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A BOOK TO EAT
Mitchell’s Blake’s Composite Art is “open” both in its cordial, transformative embrace of earlier readings of Blake and in lighting the way to further interpretation. In the suitably named final chapter on “Living Form” Mitchell improves on previous readings, for example, of Jerusalem 76 and 78, refining the ironies of their complexity persuasively toward the positive pole.1↤ 1 W. J. T. Mitchell, Blake’s Composite Art: A Study of the Illuminated Poetry (Princeton: Princeton Univ. Press, 1978). In the Crucifixion picture (J 76), he asks, which sun is the natural sun, which the spiritual? “The answer is both, or neither, because the important sunrise in the picture is Albion himself, rising like Samson (whose name was translated as ‘sun’), shaking off his spiritual darkness and blindness” (p. 211). Mitchell illustrates the point that Blake’s meaning derives from “traditional renderings of the Crucifixion with St. John the Evangelist (the only disciple who witnessed the Crucifixion) at the foot of the cross” and whose gesture there is repeated in Blake’s “Glad Day” posture—in Albion rose and in the standing Albion of Jerusalem 76.2↤ 2 Irene H. Chayes tells me that Blake could have encountered directly an earlier tradition from which these “renderings” were derived.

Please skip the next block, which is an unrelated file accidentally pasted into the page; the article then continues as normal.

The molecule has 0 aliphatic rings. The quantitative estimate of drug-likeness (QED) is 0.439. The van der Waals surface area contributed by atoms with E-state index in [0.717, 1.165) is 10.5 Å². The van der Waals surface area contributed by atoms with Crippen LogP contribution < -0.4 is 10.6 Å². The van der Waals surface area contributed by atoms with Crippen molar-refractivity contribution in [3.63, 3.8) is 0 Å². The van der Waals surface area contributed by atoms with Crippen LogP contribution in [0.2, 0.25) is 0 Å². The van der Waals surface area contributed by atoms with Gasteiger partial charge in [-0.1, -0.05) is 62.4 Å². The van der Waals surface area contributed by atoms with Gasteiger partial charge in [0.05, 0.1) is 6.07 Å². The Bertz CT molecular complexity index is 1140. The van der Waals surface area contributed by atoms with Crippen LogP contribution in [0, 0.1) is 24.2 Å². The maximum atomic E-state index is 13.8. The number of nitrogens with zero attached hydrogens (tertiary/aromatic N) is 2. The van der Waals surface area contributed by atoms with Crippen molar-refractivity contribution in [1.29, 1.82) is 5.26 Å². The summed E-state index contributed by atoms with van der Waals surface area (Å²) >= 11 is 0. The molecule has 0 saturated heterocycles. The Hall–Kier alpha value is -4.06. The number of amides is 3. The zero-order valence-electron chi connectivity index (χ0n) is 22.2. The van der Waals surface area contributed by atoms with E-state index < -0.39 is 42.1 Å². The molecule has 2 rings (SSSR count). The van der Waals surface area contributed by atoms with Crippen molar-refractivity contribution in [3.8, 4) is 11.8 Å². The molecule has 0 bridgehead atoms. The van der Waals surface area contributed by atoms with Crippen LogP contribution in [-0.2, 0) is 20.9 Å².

Following close after this, the melancholy, bird-headed figure in Jerusalem 78 must represent living genius more positively than ironists have supposed, Mitchell pleads. Here again, “the iconography of St. John” as eagle-headed prophet is shown in pictorial analogues that are to dispel our clouds of doubt, while the brooder’s posture is said to be alluding to the symbolism of Dürer’s Melencolia I. We may hesitate to agree that the emblem of Plate 78 constitutes “a rather direct transposition of the description of Los in the accompanying text” but are compelled to recognize that it gives this text important coloring: “Los laments at his dire labours, viewing Jerusalem, / Sitting before his Furnaces clothed in sackcloth of hair.” In effect Albion as St. John and Los as St. John are becoming one. If the eagle-man is meant also to recall Hand with his “rav’ning” beak (as I suggested in The Illuminated Blake), then surely, urges Mitchell, “we are seeing him transformed here from predatory adversary to prophetic ally, using his eagle’s head for vision, not violence.” He cites the Hand of Man that “grasps firm” in Jerusalem 97 and reminds us that St. John is the patron saint of engravers, printers, makers of books—the wheels of Hand!